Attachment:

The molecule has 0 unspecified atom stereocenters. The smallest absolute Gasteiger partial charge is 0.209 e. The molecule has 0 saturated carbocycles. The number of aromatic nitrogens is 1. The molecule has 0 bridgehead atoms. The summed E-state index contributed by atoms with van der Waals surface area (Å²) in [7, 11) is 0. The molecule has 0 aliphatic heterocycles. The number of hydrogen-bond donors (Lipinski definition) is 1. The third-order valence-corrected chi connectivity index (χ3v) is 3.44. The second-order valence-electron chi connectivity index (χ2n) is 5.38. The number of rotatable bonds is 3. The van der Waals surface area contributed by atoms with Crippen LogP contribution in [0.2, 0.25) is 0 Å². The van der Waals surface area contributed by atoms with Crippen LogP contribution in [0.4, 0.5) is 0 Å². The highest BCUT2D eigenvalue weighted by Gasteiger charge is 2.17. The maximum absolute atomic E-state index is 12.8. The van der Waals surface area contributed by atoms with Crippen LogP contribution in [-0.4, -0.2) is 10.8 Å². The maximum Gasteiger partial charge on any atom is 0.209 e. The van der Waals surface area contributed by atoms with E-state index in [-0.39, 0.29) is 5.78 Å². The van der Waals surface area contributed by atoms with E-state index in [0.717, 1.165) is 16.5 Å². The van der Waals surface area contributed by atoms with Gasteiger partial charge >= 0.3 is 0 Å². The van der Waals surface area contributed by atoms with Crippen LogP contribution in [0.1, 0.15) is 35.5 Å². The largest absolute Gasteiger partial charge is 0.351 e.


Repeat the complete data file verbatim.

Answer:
The molecule has 0 unspecified atom stereocenters. The smallest absolute Gasteiger partial charge is 0.209 e. The molecule has 0 saturated carbocycles. The number of aromatic nitrogens is 1. The molecule has 0 bridgehead atoms. The summed E-state index contributed by atoms with van der Waals surface area (Å²) in [7, 11) is 0. The molecule has 0 aliphatic heterocycles. The number of hydrogen-bond donors (Lipinski definition) is 1. The third-order valence-corrected chi connectivity index (χ3v) is 3.44. The second-order valence-electron chi connectivity index (χ2n) is 5.38. The number of rotatable bonds is 3. The van der Waals surface area contributed by atoms with Crippen LogP contribution in [0.2, 0.25) is 0 Å². The van der Waals surface area contributed by atoms with Crippen LogP contribution in [0.4, 0.5) is 0 Å². The highest BCUT2D eigenvalue weighted by Gasteiger charge is 2.17. The maximum absolute atomic E-state index is 12.8. The van der Waals surface area contributed by atoms with Crippen LogP contribution in [-0.4, -0.2) is 10.8 Å². The maximum Gasteiger partial charge on any atom is 0.209 e. The van der Waals surface area contributed by atoms with E-state index in [-0.39, 0.29) is 5.78 Å². The van der Waals surface area contributed by atoms with E-state index in [0.717, 1.165) is 16.5 Å². The van der Waals surface area contributed by atoms with Gasteiger partial charge >= 0.3 is 0 Å². The van der Waals surface area contributed by atoms with Crippen LogP contribution in [0.1, 0.15) is 35.5 Å². The largest absolute Gasteiger partial charge is 0.351 e.